Cigarette tax hike would hurt convenience stores


To the Editor:

Governor Gina Raimondo has introduced a budget for FY 2018 that claims to promote business growth and help the lowest earning Rhode Islanders by increasing the minimum wage. Those are laudable goals, but in reality if her budget is enacted, it will actually hurt some of Rhode Island’s smallest existing businesses, like ours, while also hurting many of the citizens she seeks to help with a wage increase.

Time and again, Governor Raimondo and past governors have sought to hike the cigarette excise tax to raise new revenue. This year, the governor wants a 50-cent per pack tax hike to raise $8.7 million to pay for things such as outdoor recreation projects. But in reality, such a tax hike is shortsighted and unfair and will have negative consequences on those that can least afford it.

Cigarette sales are the top revenue generator for convenience stores like ours, and account for nearly 32 percent of all convenience store in-store revenue, according to the National Association of Convenience Stores. Here in Rhode Island, nearly 60 percent of all convenience stores are locally owned and play a very important role in the economy and provide jobs. We know firsthand that every time the cigarette tax goes up, the number of people coming into our stores goes down. And many of those sales simply go to Connecticut and Massachusetts where cigarettes are cheaper. We lose not only cigarette sales but also the sales of other convenience items like snacks, milk and bread. And when we lose sales, we are faced with the difficult choice of cutting jobs and/or hours of our hourly employees. Incidentally, tax paid cigarette sales in Rhode Island have declined by 3 percent a year for the last ten years.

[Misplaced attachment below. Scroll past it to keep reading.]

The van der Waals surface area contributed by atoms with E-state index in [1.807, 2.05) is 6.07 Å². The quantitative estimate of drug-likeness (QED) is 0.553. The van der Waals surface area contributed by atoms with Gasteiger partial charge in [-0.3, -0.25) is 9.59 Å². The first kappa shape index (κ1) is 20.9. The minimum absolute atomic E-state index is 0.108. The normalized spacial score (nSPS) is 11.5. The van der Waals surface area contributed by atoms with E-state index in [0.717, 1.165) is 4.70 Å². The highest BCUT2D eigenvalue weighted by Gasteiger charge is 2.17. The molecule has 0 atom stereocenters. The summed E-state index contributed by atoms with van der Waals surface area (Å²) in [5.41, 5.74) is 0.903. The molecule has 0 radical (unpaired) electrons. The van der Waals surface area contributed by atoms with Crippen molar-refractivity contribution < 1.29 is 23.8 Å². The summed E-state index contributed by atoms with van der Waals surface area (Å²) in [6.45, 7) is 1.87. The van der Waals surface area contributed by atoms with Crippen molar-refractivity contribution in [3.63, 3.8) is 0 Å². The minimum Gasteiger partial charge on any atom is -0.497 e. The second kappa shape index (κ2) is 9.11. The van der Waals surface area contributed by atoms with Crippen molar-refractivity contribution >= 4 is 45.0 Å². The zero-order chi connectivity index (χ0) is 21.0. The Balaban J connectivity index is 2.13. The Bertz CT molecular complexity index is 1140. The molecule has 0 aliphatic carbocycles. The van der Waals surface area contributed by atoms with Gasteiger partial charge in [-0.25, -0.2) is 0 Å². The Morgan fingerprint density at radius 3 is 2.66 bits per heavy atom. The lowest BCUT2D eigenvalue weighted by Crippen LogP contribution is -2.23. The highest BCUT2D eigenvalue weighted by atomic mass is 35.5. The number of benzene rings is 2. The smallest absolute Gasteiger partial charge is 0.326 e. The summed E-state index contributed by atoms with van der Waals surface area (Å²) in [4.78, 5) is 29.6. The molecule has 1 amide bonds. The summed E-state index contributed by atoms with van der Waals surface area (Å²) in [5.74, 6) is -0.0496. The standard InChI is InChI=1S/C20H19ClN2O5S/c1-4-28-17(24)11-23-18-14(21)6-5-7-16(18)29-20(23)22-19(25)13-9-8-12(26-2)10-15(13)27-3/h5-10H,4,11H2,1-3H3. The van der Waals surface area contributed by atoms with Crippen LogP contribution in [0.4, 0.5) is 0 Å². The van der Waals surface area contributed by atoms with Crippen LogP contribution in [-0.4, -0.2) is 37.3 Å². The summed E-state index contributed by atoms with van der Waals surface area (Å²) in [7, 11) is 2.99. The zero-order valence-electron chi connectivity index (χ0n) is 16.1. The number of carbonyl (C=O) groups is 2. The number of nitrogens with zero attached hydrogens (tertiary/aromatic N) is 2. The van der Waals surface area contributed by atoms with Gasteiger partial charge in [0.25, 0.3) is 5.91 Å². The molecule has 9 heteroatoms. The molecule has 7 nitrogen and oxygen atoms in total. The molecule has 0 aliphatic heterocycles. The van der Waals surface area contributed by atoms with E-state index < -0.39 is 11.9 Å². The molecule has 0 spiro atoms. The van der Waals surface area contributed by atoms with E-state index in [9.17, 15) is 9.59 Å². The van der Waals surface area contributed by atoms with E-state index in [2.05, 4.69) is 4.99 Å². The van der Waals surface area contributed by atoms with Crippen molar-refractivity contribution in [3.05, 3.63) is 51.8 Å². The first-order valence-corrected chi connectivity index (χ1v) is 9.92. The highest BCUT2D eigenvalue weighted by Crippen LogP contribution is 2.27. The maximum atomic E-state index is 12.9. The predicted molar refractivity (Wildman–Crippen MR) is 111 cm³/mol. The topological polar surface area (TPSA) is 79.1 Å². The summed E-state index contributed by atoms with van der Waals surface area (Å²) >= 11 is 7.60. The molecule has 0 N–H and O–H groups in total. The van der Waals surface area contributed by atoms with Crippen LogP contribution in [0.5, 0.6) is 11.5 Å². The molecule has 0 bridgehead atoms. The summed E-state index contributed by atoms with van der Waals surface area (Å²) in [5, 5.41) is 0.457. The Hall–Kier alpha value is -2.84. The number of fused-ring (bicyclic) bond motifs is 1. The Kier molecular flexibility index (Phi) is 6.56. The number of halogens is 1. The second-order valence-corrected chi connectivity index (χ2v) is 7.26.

Additionally, based on data from the Centers for Disease Control and Prevention, 27 percent of Rhode Island adults who earn less than $15,000 are smokers, while 10 percen of adults who earn more than $50,000 are smokers. That means those who would benefit from the governor’s minimum wage increase would be hurt the most by a cigarette tax hike. That’s not fair. Furthermore, why should those people who can least afford a cigarette tax hike be responsible for footing the bill for recreation programs that are enjoyed by all Rhode Islanders?

This is a tax hike that doesn’t make sense, and doesn’t add up. We urge the General Assembly to reject the Governor’s proposal to increase the cigarette excise tax.


Shop-N-Go, Warwick

Sunita Pathana

Harss Express, Warwick

Sam’s Food Store, Warwick

City Line, Cranston

Al-Mall Daily Mart, Cranston

Reese Patel

Gulf Express, Cranston


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Raising the cigarette tax is, of course, a dumb idea. But do not get seduced into thinking the raising the minimum wage will help anyone. Low wage earners will see unemployment hikes because fewer businesses will be able to afford to hire these people. A "job" is a contract (written or implied) between a willing employee and employer. Government should have no role here unless working conditions become unsafe or one party violates the terms of employment. Otherwise, any "minimum wage" laws should be abolished.

Thursday, May 18, 2017